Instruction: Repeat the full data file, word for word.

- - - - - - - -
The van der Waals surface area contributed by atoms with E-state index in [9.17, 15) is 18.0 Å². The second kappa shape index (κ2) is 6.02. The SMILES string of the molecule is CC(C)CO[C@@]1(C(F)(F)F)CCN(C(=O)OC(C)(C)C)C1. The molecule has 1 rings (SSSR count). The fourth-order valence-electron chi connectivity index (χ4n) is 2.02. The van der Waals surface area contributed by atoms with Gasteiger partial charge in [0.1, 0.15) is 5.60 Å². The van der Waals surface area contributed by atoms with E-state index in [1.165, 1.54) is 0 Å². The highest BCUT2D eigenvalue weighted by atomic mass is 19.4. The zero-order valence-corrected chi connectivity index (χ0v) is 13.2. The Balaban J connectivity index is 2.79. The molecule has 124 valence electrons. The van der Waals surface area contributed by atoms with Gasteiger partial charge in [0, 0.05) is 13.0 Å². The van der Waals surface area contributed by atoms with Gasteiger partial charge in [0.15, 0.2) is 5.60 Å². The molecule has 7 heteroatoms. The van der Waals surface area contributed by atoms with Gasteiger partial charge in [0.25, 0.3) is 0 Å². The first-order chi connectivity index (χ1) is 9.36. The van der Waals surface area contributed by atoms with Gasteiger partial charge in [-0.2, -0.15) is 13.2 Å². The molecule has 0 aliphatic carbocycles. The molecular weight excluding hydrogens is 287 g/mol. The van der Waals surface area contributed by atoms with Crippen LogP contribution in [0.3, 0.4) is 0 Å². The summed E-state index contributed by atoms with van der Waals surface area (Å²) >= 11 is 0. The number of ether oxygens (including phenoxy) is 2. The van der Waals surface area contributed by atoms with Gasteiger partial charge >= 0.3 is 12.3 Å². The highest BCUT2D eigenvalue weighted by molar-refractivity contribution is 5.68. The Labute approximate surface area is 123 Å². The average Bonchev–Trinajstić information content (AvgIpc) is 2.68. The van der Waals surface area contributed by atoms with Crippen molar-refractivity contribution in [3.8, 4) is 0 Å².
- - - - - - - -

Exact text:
The van der Waals surface area contributed by atoms with E-state index in [9.17, 15) is 18.0 Å². The second kappa shape index (κ2) is 6.02. The SMILES string of the molecule is CC(C)CO[C@@]1(C(F)(F)F)CCN(C(=O)OC(C)(C)C)C1. The molecule has 1 rings (SSSR count). The fourth-order valence-electron chi connectivity index (χ4n) is 2.02. The van der Waals surface area contributed by atoms with Gasteiger partial charge in [0.1, 0.15) is 5.60 Å². The van der Waals surface area contributed by atoms with E-state index in [1.165, 1.54) is 0 Å². The highest BCUT2D eigenvalue weighted by atomic mass is 19.4. The zero-order valence-corrected chi connectivity index (χ0v) is 13.2. The Balaban J connectivity index is 2.79. The molecule has 124 valence electrons. The van der Waals surface area contributed by atoms with Gasteiger partial charge in [0, 0.05) is 13.0 Å². The van der Waals surface area contributed by atoms with Gasteiger partial charge in [0.15, 0.2) is 5.60 Å². The molecule has 7 heteroatoms. The van der Waals surface area contributed by atoms with Gasteiger partial charge in [0.25, 0.3) is 0 Å². The first-order chi connectivity index (χ1) is 9.36. The van der Waals surface area contributed by atoms with Gasteiger partial charge in [-0.2, -0.15) is 13.2 Å². The molecule has 0 aliphatic carbocycles. The molecular weight excluding hydrogens is 287 g/mol. The van der Waals surface area contributed by atoms with Crippen LogP contribution in [0.3, 0.4) is 0 Å². The summed E-state index contributed by atoms with van der Waals surface area (Å²) >= 11 is 0. The number of ether oxygens (including phenoxy) is 2. The van der Waals surface area contributed by atoms with Gasteiger partial charge >= 0.3 is 12.3 Å². The highest BCUT2D eigenvalue weighted by molar-refractivity contribution is 5.68. The Labute approximate surface area is 123 Å². The average Bonchev–Trinajstić information content (AvgIpc) is 2.68. The van der Waals surface area contributed by atoms with Crippen molar-refractivity contribution in [3.8, 4) is 0 Å².